Salt tolerant wheat for Australia’s environment

Photograph of a wheat field stretching out to the horizon against a blue sky (image supplied by researchers)

A National Collaborative Research Infrastructure Strategy project has found a gene associated with helping wheat tolerate salt.

Wheat plays a major role in food security across the globe, but is only moderately tolerant of salt, posing a significant challenge for Australia’s agriculture industry.

A large proportion of Australia’s wheat belt is affected by salt to some degree. High salt levels can lead to reduced wheat development including low growth rates and leaf death. This can have devastating impacts for famers and the agriculture industry.

A project between the government funded National Collaborative Research Infrastructure Strategy (NCRIS) program, Australian Plant Phenomics Facility (APPF), the University of Adelaide and the Australian Centre for Plant Functional Genomics has found a gene (known as genetic loci) associated with helping wheat tolerate salt with less impact on the crop’s yields, or damage to the actual plant - genes which have previously been very hard to pinpoint.


Associate Professors Bettina Berger (APPF), Stuart Roy (University of Adelaide) and Dr Rhiannon Schilling (South Australian Research and Development Institute), along with a team of fellow scientists, used latest genome sequencing technology to help identify the salinity tolerance of Australian wheat, creating positive real-life outcomes for our farmers and the agriculture industry.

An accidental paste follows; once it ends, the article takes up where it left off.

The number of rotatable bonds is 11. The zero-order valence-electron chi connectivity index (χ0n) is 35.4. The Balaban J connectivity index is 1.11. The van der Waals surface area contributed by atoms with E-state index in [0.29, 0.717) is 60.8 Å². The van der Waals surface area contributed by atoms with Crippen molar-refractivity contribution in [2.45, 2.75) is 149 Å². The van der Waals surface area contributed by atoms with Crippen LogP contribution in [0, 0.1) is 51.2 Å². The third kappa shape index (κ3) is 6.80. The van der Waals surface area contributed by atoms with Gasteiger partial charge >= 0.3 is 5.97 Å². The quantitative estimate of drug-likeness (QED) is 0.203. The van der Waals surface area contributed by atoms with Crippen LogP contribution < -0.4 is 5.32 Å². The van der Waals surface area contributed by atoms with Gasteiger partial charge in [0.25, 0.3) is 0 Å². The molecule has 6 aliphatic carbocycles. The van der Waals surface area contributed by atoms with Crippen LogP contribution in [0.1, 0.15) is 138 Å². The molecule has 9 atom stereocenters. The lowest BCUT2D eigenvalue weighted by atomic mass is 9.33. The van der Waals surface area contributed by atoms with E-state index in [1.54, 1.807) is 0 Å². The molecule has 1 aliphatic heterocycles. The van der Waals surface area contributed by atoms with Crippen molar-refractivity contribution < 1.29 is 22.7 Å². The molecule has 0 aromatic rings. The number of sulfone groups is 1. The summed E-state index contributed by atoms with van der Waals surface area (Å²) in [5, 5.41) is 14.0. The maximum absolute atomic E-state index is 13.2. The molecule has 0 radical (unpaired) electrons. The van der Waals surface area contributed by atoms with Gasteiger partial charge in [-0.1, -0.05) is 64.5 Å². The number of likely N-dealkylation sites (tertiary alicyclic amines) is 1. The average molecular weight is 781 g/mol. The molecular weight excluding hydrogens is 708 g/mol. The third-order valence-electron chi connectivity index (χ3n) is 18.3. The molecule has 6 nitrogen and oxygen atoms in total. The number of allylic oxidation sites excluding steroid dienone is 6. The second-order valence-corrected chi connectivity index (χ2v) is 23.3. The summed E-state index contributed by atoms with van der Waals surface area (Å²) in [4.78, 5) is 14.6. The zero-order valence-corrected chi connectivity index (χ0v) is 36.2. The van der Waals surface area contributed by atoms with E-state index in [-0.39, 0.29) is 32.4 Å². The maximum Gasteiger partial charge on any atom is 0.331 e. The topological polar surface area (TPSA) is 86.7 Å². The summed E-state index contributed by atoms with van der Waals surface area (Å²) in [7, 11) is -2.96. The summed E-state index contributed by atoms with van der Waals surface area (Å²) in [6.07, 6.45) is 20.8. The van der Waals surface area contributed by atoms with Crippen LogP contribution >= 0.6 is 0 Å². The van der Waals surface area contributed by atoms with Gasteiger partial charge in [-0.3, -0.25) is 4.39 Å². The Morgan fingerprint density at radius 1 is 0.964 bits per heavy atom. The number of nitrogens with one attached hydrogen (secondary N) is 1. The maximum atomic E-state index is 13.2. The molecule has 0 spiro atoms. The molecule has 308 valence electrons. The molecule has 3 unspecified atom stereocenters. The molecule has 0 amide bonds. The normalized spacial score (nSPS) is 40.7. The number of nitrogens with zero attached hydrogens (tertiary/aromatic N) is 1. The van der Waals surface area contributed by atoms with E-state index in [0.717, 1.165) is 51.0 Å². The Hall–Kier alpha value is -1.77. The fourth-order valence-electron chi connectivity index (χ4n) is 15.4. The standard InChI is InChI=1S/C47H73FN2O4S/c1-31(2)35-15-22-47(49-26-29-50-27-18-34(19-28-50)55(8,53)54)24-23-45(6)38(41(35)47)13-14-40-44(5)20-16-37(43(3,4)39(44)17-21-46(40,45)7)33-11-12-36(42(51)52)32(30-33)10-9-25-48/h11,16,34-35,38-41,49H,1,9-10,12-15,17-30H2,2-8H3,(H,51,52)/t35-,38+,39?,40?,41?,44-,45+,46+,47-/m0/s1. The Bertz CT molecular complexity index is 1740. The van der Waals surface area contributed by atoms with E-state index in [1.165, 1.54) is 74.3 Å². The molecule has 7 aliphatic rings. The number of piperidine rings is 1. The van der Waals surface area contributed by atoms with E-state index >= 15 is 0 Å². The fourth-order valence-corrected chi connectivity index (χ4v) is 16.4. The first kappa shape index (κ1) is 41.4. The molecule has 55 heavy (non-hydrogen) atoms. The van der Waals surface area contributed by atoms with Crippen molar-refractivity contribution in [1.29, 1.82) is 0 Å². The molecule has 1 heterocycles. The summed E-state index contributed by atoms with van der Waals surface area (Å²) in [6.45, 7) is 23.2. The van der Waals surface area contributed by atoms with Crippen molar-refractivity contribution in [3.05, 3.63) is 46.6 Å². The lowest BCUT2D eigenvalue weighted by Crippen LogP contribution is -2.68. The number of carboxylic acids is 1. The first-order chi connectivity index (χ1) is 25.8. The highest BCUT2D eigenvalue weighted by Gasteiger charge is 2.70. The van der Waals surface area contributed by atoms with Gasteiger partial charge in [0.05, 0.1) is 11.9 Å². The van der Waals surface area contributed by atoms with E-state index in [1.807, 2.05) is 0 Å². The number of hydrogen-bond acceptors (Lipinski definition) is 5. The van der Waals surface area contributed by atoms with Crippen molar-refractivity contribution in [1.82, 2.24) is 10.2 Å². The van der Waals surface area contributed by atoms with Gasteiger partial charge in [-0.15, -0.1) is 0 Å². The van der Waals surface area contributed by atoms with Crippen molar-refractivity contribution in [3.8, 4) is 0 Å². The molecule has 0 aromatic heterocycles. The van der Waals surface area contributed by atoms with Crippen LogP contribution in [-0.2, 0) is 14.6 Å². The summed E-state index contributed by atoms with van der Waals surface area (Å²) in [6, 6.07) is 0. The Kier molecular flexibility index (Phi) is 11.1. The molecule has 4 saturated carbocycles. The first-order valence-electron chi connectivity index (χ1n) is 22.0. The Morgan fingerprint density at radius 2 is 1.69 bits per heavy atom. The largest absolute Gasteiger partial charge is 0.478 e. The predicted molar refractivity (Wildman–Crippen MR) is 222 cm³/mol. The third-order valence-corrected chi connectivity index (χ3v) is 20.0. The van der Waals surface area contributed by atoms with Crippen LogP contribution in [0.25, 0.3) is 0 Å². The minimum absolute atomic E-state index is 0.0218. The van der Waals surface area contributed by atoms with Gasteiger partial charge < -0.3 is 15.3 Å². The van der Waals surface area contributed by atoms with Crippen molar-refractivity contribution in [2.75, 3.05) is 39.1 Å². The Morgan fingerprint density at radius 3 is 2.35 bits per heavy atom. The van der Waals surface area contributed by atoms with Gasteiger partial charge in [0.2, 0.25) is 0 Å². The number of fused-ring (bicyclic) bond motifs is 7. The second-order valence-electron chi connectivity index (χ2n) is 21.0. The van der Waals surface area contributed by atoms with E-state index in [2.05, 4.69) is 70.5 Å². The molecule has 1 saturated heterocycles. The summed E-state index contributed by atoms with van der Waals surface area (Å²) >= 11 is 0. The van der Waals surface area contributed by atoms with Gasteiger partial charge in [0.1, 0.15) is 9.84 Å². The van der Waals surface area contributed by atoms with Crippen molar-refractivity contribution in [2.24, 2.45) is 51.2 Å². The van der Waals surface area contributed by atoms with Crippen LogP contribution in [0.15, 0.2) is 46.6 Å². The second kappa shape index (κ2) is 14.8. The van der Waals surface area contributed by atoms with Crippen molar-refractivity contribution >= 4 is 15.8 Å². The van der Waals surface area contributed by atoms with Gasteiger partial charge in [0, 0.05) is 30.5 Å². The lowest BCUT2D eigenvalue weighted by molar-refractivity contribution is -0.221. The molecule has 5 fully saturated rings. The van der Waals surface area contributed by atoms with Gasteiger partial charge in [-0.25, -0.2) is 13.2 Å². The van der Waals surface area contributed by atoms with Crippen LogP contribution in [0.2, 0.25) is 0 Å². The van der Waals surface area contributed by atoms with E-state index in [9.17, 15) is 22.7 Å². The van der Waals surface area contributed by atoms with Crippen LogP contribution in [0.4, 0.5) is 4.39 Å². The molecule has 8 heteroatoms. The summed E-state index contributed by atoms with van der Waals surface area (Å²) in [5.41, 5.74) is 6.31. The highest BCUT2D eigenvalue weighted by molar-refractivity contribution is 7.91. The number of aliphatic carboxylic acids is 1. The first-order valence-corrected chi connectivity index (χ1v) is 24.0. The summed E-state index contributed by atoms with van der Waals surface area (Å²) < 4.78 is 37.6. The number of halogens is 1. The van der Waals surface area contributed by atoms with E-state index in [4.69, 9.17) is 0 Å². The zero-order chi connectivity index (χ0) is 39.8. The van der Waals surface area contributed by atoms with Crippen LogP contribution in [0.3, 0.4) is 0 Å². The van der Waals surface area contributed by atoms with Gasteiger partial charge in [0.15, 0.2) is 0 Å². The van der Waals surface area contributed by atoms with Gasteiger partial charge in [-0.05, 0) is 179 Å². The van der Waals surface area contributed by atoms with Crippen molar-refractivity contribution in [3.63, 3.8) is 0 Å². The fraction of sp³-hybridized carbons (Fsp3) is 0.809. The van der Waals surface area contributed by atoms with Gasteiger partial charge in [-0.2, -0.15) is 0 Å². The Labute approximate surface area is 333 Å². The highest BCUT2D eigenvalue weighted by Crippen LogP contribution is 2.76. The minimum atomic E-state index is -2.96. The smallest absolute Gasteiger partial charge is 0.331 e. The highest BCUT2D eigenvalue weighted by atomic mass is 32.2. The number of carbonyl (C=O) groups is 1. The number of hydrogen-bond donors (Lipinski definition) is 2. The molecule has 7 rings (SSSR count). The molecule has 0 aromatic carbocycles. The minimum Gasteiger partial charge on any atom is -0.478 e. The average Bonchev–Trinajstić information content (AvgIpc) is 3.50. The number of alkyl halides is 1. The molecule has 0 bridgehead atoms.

“Our project used the latest International Wheat Genome Sequencing Consortium (IWGSC) sequencing data to shortlist the potential candidate genes”, says Dr Rhiannon Schilling.

“Our greenhouse work showed a positive impact on yield in different field trials, over several years at several locations.” said Associate Professor Stuart Roy.

This research provides farmers with important insights into ideal crop conditions to help minimise damage to their crops. It is anticipated that these findings will assist with the breeding of new salt tolerant wheat varieties, to find out more visit the APPF website.

This article was published as part of National Science Week 2021.

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Correct at time of publication.